Pay­ment ser­vices make global ex­pan­sion push

Ant Fi­nan­cial in­tends to serve 2 bil­lion glob­ally over the next decade

China Daily (Hong Kong) - - FRONT PAGE - By CE­CILY LIU in London and HE WEI in Shang­hai

When 33-year-old Shang­hai res­i­dent Xu Lei walked into the Santa Claus Vil­lage tourism of­fice in Rovaniemi, Fin­land, he was sur­prised to spot a sign with the Chi­nese word zhi.

That’s the logo of Ali­pay, the fast­grow­ing mo­bile pay­ment ser­vice of China’s e-com­merce gi­ant Alibaba. It meant Xu could use the Ali­pay mo­bile app on his phone to scan a QR code pro­vided by the tourism of­fice to pay for his Arc­tic Cir­cle visit cer­tifi­cate, just like he would do in China.

“I was shocked, and felt that I now truly un­der­stood what a pow­er­ful and global or­ga­ni­za­tion Ali­pay is,” Xu said.

In Ja­pan, Li Yiy­ing, a 25-year-old Chi­nese woman trav­el­ing in Tokyo, also ben­e­fited from pay­ment ser­vices pro­vided by Chi­nese com­pa­nies.

“I of­ten pre­fer to use Ali­pay or WeChat Pay (mo­bile pay­ment pro­vided by China’s Ten­cent) in­stead of cash so I don’t need to take a lot of paper money with me. It is also eas­ier to keep track of trans­ac­tions with the app,” Li said.

From buy­ing lux­ury bags to pay­ing Uber bills, from con­ve­nience stores to

theme parks, China’s top wire­less pay­ment providers are tap­ping into the in­ter­na­tional mar­ket in the foot­steps of globe-trot­ting and big-spend­ing Chi­nese vis­i­tors.

Ali­pay has emerged a fron­trun­ner. Cre­ated in 2004 as a tool to fa­cil­i­tate trans­ac­tions on Alibaba’s Taobao e-com­merce site, it is now ac­cepted by more than 100,000 mer­chants over­seas, ac­cord­ing to a re­port from Ant Fi­nan­cial, the di­vi­sion of Alibaba that owns Ali­pay.

Ant Fi­nan­cial banks on its 450 mil­lion users in China as it rolls out busi­ness abroad. Ali­pay han­dled around half the es­ti­mated $738 bil­lion Chi­nese spent on­line last year by of­fer­ing an es­crow ser­vice in col­lab­o­ra­tion with over­seas part­ners such as banks, fi­nan­cial in­sti­tu­tions and on­line pay­ment providers, ac­cord­ing to iRe­search.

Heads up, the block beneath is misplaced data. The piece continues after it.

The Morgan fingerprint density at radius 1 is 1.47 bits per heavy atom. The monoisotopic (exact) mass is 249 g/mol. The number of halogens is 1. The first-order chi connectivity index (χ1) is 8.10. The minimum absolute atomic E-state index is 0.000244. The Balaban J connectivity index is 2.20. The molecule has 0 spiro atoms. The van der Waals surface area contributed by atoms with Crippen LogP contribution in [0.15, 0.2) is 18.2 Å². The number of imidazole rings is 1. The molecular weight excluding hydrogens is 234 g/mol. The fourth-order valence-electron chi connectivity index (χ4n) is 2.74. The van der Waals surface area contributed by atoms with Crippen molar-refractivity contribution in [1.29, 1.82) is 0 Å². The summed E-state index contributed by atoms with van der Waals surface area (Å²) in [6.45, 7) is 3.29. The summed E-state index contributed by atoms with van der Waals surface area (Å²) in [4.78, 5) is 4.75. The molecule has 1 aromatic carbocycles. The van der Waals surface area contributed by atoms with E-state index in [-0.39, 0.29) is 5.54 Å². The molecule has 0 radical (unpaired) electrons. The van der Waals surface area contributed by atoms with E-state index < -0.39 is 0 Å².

In Fin­land, Ali­pay is ac­cepted by over 100 mer­chants, in­clud­ing ho­tels, shops and restau­rants, through a part­ner­ship with lo­cal mo­bile pay­ment firm ePassi. In Ger­many, its part­ner­ship with pay­ment pro­cess­ing ser­vice Con­car­dis gives it ac­cess to more than 200,000 lo­cal mer­chants.

Ali­pay also works with BNP Paribas, Bar­clays, Yusin Bank, SIX, Wire­card, In­genico Group and other agen­cies in Europe, which helps it cover some 930,000 mer­chants in the con­ti­nent.

In Ja­pan, where Chi­nese tourists of­ten buy ex­pen­sive house­hold elec­tron­ics prod­ucts, jew­elry and cos­met­ics, Ali­pay is avail­able at nearly 3,000 ven­dors.

To quench the thirst of wealth­ier Chi­nese buy­ers, Ali­pay was in­tro­duced to 10 ma­jor over­seas air­ports across Ger­many, Ja­pan and New Zealand in Oc­to­ber. De­par­ture tax re­fund ser­vices pro­cessed by Ali­pay are also avail­able in 23 coun­tries. It can be used to pay for Uber and Grab ride ser­vices in 70 coun­tries.

Other do­mes­tic wire­less pay­ment pro­vides like WeChat Pay and Baidu Wal­let are also ex­pand­ing over­seas.

Ten­cent Hold­ings, a so­cial networking gi­ant, has al­lowed for­eign stores since late 2015 to ap­ply to be part of its WeChat pay­ment sys­tem as long as they have a trad­ing li­cense and a web­site or an app. So far, the WeChat mo­bile sys­tem has been ac­cepted in over 10 coun­tries and re­gions.